Yet India is also the world’s fifth-biggest economy and a bulwark for the West against China.

An indication that it has become indispensable to the U.S. came in June, with Modi’s state visit to Washington.

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President Joe Biden all but tugged his forelock as he talked about “two great nations, two great friends, two great powers.”

The Americans will not be happy at the discord among key allies, probably wondering why, just because Canada has caught a cold, it has to go around sneezing over everyone else.

Trudeau had no choice but to raise the issue with Modi in private if the evidence of Indian involvement is conclusive. Whether he needed to raise the matter in Parliament, particularly without presenting the evidence, is another matter.

Canada’s trade with India has long over-promised and under-delivered. Trade in goods in 2021 totalled just $7.6 billion, and trade in services ran to a further $6.8 billion. Now, an October trade mission to try to finally jolt the relationship to life has been cancelled.

Yet, as new Conservative MP Shuvaloy Majumder wrote recently: “India is the epicentre of the new world of geo-politics, the centre of gravity in the Indo-Pacific region.”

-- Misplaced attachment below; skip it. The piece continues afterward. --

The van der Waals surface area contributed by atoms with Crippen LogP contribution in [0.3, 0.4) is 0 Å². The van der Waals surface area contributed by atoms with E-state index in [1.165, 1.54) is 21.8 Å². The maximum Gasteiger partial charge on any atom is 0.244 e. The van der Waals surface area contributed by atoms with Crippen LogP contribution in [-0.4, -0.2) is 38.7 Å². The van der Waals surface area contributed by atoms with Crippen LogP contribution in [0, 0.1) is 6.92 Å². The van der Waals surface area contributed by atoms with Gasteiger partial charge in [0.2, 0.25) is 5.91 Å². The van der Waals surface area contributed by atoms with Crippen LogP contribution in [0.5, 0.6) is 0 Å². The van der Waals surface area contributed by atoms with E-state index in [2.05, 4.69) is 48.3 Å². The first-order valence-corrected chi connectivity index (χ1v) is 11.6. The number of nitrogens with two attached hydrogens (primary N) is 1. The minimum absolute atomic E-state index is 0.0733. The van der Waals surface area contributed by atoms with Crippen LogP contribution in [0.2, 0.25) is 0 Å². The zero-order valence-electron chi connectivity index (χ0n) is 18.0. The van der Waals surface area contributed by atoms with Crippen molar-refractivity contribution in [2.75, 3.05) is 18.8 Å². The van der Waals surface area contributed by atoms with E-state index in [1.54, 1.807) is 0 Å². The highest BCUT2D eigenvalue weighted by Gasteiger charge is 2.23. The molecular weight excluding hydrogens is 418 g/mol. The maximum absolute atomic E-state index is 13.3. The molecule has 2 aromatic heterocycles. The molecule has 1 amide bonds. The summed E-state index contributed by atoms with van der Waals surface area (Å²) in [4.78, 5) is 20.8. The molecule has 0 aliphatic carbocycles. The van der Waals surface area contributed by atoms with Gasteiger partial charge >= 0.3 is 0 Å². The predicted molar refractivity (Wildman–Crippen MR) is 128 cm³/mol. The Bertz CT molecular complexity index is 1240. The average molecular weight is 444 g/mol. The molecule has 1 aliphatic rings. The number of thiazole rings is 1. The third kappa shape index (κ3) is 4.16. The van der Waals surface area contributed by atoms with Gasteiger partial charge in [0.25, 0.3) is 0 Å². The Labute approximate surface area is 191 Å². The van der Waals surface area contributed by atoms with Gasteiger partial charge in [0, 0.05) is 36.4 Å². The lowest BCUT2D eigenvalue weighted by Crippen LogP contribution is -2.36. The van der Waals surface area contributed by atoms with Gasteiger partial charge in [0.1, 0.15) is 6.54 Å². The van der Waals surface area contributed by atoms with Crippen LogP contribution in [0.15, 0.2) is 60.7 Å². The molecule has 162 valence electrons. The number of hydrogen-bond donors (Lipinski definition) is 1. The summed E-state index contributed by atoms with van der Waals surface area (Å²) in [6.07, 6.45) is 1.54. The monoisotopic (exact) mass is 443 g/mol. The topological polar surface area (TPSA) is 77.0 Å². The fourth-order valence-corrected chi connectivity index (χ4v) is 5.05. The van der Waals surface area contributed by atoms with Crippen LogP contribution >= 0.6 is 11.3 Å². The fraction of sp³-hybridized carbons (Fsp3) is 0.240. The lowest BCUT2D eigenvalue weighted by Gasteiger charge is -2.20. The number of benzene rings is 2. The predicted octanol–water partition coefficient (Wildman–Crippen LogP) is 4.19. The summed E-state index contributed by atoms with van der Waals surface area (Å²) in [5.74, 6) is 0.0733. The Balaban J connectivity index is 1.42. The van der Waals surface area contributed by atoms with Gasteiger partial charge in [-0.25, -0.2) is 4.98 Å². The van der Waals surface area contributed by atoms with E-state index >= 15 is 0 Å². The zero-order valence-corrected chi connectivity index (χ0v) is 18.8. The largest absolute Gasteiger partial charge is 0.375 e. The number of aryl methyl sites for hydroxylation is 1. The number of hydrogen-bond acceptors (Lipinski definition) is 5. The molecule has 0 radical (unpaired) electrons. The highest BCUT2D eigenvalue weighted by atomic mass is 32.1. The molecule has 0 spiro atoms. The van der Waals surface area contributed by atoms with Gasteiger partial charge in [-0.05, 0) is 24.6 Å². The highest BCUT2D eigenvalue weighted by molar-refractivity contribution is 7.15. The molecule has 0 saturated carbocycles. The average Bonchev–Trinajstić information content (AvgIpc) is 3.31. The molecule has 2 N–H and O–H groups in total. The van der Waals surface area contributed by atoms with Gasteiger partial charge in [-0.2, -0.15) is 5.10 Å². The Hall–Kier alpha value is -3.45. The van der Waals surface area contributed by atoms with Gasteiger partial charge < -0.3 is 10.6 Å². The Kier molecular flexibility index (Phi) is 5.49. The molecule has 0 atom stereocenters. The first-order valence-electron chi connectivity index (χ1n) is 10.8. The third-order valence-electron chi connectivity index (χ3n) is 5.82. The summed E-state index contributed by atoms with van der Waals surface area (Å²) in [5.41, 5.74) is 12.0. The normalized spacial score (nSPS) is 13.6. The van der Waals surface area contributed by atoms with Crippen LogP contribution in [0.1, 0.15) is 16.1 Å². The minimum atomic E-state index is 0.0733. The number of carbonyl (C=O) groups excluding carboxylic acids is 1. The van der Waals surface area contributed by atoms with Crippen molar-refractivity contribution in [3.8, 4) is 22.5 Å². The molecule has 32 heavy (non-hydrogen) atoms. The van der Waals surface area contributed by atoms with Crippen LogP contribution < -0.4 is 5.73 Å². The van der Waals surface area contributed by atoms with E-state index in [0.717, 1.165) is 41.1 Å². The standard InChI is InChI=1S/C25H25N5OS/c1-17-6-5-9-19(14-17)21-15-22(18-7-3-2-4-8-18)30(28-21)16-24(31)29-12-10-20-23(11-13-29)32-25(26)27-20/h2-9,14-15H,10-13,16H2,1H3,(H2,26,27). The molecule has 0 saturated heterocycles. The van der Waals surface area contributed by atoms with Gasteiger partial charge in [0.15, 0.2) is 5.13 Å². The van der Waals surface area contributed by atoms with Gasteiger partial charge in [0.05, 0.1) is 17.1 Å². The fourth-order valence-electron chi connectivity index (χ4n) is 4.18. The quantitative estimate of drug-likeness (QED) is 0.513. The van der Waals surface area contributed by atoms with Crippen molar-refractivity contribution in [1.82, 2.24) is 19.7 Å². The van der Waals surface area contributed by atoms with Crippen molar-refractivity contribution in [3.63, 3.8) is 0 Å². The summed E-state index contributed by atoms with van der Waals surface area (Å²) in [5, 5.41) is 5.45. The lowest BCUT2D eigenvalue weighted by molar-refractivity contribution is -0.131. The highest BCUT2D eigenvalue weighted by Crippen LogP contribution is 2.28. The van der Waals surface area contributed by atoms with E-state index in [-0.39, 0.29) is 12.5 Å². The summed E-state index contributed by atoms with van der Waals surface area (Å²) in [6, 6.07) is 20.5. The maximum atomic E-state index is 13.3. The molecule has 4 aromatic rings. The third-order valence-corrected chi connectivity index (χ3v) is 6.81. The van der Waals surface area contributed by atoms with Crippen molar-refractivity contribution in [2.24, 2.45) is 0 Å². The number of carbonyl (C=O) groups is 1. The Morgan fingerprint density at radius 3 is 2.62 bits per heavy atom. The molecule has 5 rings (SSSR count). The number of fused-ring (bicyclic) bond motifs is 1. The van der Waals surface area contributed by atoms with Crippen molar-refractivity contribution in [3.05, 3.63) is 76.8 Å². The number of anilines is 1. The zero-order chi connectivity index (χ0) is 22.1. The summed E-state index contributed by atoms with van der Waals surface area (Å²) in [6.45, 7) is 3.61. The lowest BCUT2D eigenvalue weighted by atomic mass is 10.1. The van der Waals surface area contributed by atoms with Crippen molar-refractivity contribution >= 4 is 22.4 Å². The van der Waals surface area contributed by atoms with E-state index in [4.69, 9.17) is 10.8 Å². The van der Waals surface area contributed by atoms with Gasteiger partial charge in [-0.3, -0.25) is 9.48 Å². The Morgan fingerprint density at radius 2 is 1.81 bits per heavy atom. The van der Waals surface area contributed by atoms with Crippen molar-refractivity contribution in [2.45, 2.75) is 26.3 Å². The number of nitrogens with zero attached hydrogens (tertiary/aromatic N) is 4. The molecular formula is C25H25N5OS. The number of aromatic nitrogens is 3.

In its Indo-Pacific strategy, the Liberal government referred to India as a “critical partner for Canada” and hailed its “shared tradition of democracy.”

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All of the friction in the relationship, going back at least to Trudeau’s father’s time, has stemmed from what the Indian government’s statement referred to as “the inaction” of successive Canadian governments when it comes to Sikh extremism.

Canada has a proud tradition of freedom of speech and expression but that does not extend to organizing terror training camps. If that allegation is true, Canada is indeed sheltering terrorists.

If this government has been playing footsie with extremist elements in exchange for their votes, it is not worthy of the office it holds.